National Sports Collectors Convention Takes Atlantic City by Storm

National Sports Collectors Convention Takes Atlantic City by Storm

As I write this month’s column from my card store in Cullman, Alabama, the National Sports Collectors Convention is taking place in Atlantic City. The 42nd event is the biggest annual gathering of sports card enthusiasts, and with the growth of the hobby in recent years this event keeps growing.

National-Sports-Collectors-Convention-Atlantic-City-2022Enthusiasts flocked to the National Sports Collectors Convention in Atlantic City on Thursday. (Image: Sports Collectors Daily)

How big? About 350 dealers set up at this year’s show, taking place from July 27-31 in 460,000 square feet of convention space. In addition, plenty of corporate entities are in attendance, including manufacturers such as Topps and Panini, grading companies like PSA and Beckett, distributors like GTS and Southern Hobby, and many more. Basically, anybody who is anybody in the card world comes to exhibit.

Plenty to See and Do

Long lines greeted convention attendees as things kicked off on Wednesday with a preview and Thursday with the first full day of activities. In addition to rows and rows of display cases filled with cards for sale, visitors could take part in box breaks, get promo cards and snag signatures from one of dozens of autograph guests from the world of sports.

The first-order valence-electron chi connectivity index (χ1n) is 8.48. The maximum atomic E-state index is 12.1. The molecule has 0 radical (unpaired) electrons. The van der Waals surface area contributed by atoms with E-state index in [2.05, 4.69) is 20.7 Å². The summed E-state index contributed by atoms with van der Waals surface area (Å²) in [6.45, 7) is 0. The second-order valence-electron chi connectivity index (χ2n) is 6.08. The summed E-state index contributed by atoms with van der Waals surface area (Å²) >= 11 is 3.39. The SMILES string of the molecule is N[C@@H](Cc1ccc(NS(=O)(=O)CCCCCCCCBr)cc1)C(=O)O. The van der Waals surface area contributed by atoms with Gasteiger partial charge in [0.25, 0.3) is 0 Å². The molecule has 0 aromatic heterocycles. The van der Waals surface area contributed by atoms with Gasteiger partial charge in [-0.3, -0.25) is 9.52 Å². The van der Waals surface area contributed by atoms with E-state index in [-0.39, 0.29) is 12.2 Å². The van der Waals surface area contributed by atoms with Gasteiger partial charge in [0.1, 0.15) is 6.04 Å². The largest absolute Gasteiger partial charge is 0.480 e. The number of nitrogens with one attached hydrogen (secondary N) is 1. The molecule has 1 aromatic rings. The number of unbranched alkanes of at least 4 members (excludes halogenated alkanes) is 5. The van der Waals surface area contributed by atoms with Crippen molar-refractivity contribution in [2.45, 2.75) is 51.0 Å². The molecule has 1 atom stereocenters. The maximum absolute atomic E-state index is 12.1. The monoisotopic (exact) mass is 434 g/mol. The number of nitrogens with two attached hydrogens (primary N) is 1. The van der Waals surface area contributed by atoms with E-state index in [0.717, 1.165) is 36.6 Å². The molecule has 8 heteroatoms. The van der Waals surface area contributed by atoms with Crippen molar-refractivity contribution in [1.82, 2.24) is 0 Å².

While some attendees complained on sports card forums about overpriced dealers, overfilled parking garages and the general lack of deodorant, most expressed their excitement at the sheer number of cool collectibles to purchase or just view.

Valuable Sports Cards at the National

The common refrain about the National is that if you can’t find it there, you can’t find it anywhere. That may be truer this year than ever before. Goldin Auctions came with a graded T206 Honus Wagner and a 1997-98 Upper Deck Michael Jordan patch-auto card numbered to 23, and Heritage Auctions showed off its 1952 Topps Mickey Mantle graded 9.5 Mint by SGC. This is the finest known example of that classic card and is currently up for auction, with experts anticipating it will sell for more than $10 million, shattering the record for a single card. The bidding is already up over $6 million and will end on Aug. 27.

If you’re like me, you’re dreaming of the National from afar. Hopefully, we will all be lucky enough to attend the 2023 NSCC in Chicago.

Author: Justin Graves